FIG. 7 is a block diagram illustrating details of the client 165, which includes a CPU 705, an input device 710, an output device 725, a communications interface 710, a data storage device 720 and RAM 730, each coupled to a signal bus 740.

An operating system 735 includes a program for controlling processing by the CPU 705, and is typically stored in the data storage device 720 and loaded into the RAM 730 (as illustrated) for execution. A service engine 175 includes a service program for managing workspace data 180 that includes version information (not shown). The service engine 175 maybe also stored in the data storage device 720 and loaded into the RAM 730 (as illustrated) for execution. The workspace data 180 may be stored in the data storage device 330. As stated above with reference to FIG. 1, the base system 170 operates to synchronize the workspace data 180 on the client 165 with the workspace data 163 on the global server 115. The base system 170 may be also stored in the data storage device 720 and loaded into the RAM 730 (as shown) for execution. The base system 170 is described in greater detail with reference to FIG. 8.

FIG. 8 is a block diagram illustrating details of the base system 170, which includes a communications module 805, a user interface module 810, locator modules 815, a synchronization-start (“synch-start”) module 820, a general synchronization module 825 and a content-based synchronization module 830. For simplicity, each module is illustrated as communicating with one another via a signal bus 840. It will be appreciated that the base system 170 includes the same components as included in the synchronization agent 145.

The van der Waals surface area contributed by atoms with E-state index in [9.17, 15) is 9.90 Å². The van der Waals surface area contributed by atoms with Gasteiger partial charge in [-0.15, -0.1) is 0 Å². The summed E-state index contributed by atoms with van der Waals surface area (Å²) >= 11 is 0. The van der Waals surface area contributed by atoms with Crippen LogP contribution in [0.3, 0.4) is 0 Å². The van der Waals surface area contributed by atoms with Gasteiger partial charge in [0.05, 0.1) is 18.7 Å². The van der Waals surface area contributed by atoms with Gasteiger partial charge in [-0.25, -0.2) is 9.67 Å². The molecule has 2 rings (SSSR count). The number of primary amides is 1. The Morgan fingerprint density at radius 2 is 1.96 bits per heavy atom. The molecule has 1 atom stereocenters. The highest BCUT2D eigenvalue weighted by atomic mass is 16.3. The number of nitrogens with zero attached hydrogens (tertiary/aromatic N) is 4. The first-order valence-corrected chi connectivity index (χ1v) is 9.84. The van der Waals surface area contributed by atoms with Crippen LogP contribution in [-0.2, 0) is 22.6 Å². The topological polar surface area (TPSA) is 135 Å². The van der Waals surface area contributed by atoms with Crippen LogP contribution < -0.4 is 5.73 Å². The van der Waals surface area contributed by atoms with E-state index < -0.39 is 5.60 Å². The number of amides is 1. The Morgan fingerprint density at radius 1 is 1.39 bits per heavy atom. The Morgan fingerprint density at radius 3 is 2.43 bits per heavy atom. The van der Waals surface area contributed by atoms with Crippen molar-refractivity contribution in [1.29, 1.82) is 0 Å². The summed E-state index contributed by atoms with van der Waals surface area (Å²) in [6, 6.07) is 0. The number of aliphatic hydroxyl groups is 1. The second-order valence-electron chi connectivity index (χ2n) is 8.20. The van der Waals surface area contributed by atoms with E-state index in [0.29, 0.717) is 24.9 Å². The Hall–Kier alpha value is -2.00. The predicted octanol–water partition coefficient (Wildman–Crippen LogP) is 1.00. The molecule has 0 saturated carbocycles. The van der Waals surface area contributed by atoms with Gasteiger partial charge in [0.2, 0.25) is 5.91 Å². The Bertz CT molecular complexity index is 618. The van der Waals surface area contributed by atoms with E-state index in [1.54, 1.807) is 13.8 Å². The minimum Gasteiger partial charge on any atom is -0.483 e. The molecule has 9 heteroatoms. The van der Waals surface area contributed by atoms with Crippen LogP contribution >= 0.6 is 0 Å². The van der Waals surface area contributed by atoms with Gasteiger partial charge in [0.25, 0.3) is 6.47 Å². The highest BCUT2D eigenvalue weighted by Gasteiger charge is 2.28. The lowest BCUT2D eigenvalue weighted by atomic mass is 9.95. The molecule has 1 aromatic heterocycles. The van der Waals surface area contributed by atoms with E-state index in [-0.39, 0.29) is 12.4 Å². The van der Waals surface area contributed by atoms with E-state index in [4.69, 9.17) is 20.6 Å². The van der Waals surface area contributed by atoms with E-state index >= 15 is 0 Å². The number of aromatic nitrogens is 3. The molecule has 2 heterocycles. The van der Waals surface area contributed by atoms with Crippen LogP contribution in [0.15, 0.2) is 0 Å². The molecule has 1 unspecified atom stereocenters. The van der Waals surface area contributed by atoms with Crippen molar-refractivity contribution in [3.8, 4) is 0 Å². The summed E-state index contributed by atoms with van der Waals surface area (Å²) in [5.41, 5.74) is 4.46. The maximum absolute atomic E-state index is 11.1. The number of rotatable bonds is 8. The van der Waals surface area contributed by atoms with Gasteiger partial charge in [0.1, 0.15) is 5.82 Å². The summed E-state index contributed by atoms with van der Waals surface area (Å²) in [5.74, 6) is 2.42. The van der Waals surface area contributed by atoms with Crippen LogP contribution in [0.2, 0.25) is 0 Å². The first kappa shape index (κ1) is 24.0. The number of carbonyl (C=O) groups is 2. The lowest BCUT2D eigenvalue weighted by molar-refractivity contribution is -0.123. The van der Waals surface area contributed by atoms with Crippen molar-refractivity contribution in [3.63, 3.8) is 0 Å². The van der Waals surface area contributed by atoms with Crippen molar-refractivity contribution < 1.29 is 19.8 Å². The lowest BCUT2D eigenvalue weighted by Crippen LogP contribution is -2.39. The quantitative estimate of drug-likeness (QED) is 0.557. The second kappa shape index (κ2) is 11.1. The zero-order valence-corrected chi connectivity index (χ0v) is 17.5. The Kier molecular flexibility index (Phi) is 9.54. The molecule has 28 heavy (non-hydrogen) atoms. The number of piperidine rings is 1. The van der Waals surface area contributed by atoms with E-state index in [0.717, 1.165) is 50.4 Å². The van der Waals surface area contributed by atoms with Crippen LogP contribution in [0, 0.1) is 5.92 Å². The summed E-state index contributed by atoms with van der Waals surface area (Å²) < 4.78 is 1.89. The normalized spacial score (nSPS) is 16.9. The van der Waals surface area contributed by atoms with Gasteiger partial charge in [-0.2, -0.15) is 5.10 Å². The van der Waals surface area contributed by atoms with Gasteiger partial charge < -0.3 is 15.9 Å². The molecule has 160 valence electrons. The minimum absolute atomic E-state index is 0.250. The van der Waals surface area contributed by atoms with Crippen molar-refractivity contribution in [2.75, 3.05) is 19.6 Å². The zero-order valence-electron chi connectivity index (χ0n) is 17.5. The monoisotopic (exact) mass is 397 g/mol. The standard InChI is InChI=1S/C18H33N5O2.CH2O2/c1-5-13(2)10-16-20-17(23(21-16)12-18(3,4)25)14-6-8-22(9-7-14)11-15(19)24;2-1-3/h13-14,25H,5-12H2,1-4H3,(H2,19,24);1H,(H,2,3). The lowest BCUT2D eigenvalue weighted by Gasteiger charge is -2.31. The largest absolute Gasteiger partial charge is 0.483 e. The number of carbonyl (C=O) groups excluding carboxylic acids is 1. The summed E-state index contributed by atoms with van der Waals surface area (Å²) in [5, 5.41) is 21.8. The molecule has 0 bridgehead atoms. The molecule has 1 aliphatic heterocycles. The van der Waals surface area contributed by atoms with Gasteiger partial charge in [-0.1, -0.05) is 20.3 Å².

The communications module 805 includes routines for compressing data, and routines for communicating via the communications interface 710 (FIG. 7) with the synchronization agent 145 (FIG. 1). The communications module 805 may include routines for applying Secure Socket Layer (SSL) technology and user identification and authentication techniques (i.e., digital certificates) to establish a secure communication channel through the LAN firewall 135 and through the global firewall 130. Because synchronization is initiated from within the LAN firewall 135 and uses commonly enabled protocols such as HyperText Transfer Protocol (HTTP), the typical firewall 135 which prevents in-bound communications in general and some outbound protocols does not act as an impediment to e-mail synchronization. Examples of communications modules 805 may include TCP/IP stacks or the AppleTalk™ protocol.

The user interface 810 includes routines for communicating with a user, and may include a conventional Graphical User Interface (GUI). The user interface 810 operates in coordination with the client 165 components as described herein.

The locator modules 815 include routines for identifying the memory locations of the workspace elements in the workspace data 180 and the memory locations of the workspace elements in the workspace data 163. Workspace element memory location identification may be implemented using intelligent software, i.e., preset memory addresses or the system's registry, or using dialogue boxes to query a user. It will be appreciated that the locator modules 815 may perform workspace element memory location identification upon system boot-up or after each communication with the global server 115 to maintain updated memory locations of workspace elements.

The synchronization-start module 820 includes routines for determining when to initiate synchronization of workspace data 163 and workspace data 180. For example, the synchronization-start module 820 may initiate data synchronization upon user request, at a particular time of day, after a predetermined time period passes, after a predetermined number of changes, after a user action such as user log-off or upon like criteria. The synchronization-start module 820 initiates data synchronization by instructing the general synchronization module 825 to begin execution of its routines. It will be appreciated that communications with synchronization agent 145 preferably initiate from within the LAN 125, because the typical LAN firewall 125 prevents in-bound communications and allows out-bound communications.